BETHESDA – The Bethesda Marriott Hotel hosted the Small Press Expo (SPX), the biggest indie comic event in the nation, where both small-time comic book artists and big-name novelists gathered together to meet fans.
“This is our first time [here] so I’m really excited,” said Linnea Kataja, a student at the School of Visual Arts. “It’s great for [our school] to have a table here so students can have a chance to sell their art and get exposure.”
“(SPX) wants people who have never tabled before or just starting out because some of those people will be big names in the future,” said Tony Breed, the author of the comic strip “Finn and Charlie are Hitched.”
Breed, who cited “Doonesbury” and “For Better or For Worse” as his main inspirations, considers his main characters being a gay couple as “more incidental” than central to the story.
“I write stories that everyone could read: my straight friends can identify with the characters because being in a couple is universal, but at the same time I give something for gay people to read and see themselves in,” said Breed.
Although many indie artists like Breed are self-published, small publishing companies helping new artists gain exposure occupied some booths.
Charles Zan Christensen, the founder of Northwest Press, did not plan on creating a publishing company from the beginning. “It kind of happened that way,” said Christensen, who started as an artist.
“I wanted to do something comics-related, and I started this publishing company as a way to get my friends’ works published,” said Christensen.
Comics were not the only thing being shown at SPX. Authors of graphic novels also had a large presence at the event.
Dutch writer Aimée De Jonh showcased her first graphic novel, “The Return of the Honey Buzzard,” which was translated into French, Spanish, Serbian, and English before arriving in the United States.
“I was a little scared at first because I thought the convention would be about superheroes but I fit right in,” said Jonh.
“The Return of the Honey Buzzard” is a psychological thriller about trauma and coping with memories from the past, a film adaptation of which is set to be released next year by Dutch company “Family Affair Films.”
Next to Jonh sat Lauren Hoffen, a new author promoting her own upcoming graphic novel, “The Pink Poodle”, which is set to be released this December.
A graphic designer by day, Hoffen saved up her own money to self-publish her book.
“I put out a lot of small stories at first but then someone asked for an anthology,” said Hoffen, who started publishing her stories online. “With the internet there’s a niche market for someone who say, likes poodles because not everything’s for everyone.”
Along with authors releasing books for the first time were booths of well-established graphic novelists like Carla Speed McNeil, who started writing her science fiction series “Finder” 20 years ago.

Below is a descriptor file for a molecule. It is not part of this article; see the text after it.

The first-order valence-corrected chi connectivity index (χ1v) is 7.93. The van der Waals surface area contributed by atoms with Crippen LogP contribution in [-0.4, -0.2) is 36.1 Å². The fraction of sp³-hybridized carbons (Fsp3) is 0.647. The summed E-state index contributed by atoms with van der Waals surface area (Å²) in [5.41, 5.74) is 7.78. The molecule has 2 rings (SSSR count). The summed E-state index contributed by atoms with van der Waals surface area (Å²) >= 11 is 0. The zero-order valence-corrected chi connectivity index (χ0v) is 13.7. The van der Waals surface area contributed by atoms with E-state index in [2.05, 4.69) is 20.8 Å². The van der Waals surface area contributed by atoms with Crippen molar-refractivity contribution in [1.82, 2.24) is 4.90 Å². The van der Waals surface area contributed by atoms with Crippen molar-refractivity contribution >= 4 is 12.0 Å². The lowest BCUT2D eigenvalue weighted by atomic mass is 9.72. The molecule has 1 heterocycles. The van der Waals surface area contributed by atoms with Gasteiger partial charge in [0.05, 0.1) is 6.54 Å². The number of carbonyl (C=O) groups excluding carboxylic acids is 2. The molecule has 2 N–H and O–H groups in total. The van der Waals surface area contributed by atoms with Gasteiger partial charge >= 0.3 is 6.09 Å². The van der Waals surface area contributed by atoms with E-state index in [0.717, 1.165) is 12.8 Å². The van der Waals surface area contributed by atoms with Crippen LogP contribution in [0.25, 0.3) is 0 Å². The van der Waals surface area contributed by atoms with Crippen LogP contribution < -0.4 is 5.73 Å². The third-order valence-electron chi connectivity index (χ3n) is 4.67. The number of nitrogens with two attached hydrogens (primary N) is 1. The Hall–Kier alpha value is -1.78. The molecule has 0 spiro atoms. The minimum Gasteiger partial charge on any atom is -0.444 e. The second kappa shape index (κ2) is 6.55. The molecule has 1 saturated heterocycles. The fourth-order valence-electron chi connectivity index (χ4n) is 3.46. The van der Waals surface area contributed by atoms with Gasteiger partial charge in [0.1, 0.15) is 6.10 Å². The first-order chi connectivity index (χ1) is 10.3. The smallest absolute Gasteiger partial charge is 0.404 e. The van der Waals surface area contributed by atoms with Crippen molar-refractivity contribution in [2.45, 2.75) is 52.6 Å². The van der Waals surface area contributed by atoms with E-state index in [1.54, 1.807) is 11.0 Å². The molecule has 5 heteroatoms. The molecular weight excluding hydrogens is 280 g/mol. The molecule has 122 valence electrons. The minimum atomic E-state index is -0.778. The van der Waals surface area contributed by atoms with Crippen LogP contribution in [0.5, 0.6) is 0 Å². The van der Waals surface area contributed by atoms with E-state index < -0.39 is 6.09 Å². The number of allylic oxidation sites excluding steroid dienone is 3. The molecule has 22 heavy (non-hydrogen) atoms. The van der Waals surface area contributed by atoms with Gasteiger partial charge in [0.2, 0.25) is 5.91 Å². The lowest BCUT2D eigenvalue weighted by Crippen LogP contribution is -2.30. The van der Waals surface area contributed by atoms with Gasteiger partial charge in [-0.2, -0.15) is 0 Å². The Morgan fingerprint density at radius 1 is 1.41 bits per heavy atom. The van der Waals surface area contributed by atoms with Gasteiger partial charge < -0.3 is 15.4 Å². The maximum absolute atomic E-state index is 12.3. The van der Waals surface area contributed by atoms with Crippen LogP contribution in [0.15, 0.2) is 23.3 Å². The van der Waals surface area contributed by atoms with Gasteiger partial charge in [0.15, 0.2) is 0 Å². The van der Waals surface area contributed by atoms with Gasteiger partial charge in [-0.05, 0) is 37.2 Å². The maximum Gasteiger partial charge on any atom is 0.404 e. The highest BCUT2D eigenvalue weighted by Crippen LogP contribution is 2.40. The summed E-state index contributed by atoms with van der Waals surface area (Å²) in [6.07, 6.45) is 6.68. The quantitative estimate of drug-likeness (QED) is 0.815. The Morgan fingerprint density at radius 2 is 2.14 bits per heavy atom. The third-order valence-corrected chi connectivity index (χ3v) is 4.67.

“I like to study the differences in human cultures, and I think it’s fascinating how different we all are,” said McNeil, whose comic explores the relationships of people from differing fictional cultures.
Some artists with semi-celebrity status also attended.
Jason Fischer, author of the new “Terra Flats,” works as a background artist for Bryan Lee O’Malley, author of the Scott Pilgrim series.
Fischer worked with O’Malley in creating his most recent graphic novel, “Seconds”, and Fischer released a short comic called “Seconds Helping” that shows what life was like working with O’Malley.
Unlike the booths of comic artists, Joe Procopio does not sell his own work. Instead, his company, “Lost Art Books” collects the art and illustrations of artists from the early 20th century who have fallen into obscurity.
“[The art] was material I would collect myself for years and people would say they never saw this art,” said Procopio. “80 to 90 percent of this stuff comes from my own collection,” he said about his books of artists like Heinrich Kley, Matt Baker, and Niso Ramponi.
However, artists still relatively unknown ran most of the booths.
Irish publisher Chris Baldie created his company, “Never Ever Press,” so that he could publish his friend’s series, “Space Captain.”
Baldie writes his own series called “Never Ever After”, which he described as a “slice-of-life with a little magical realism” about a group of friends who notice monsters appearing in the world that no one else sees.
“Never Ever Press” is selling its work at the Fantom Comics store in Dupont Circle.
Robert Ullman writes comics on a particularly unique genre: true stories about famous hockey players.
“I’ve been a hockey fan for a long time and I realized a lot of the history of the sport makes great stories,” said Ullman.
Ullman, whose comics are called “Old-Timey Hockey Tales”, came to the SPX in 1997, calling it a “life changer” when he met some of his favorite authors.
“(Comic artists) are usually normal guys who have the same interests as you,” said Ullman.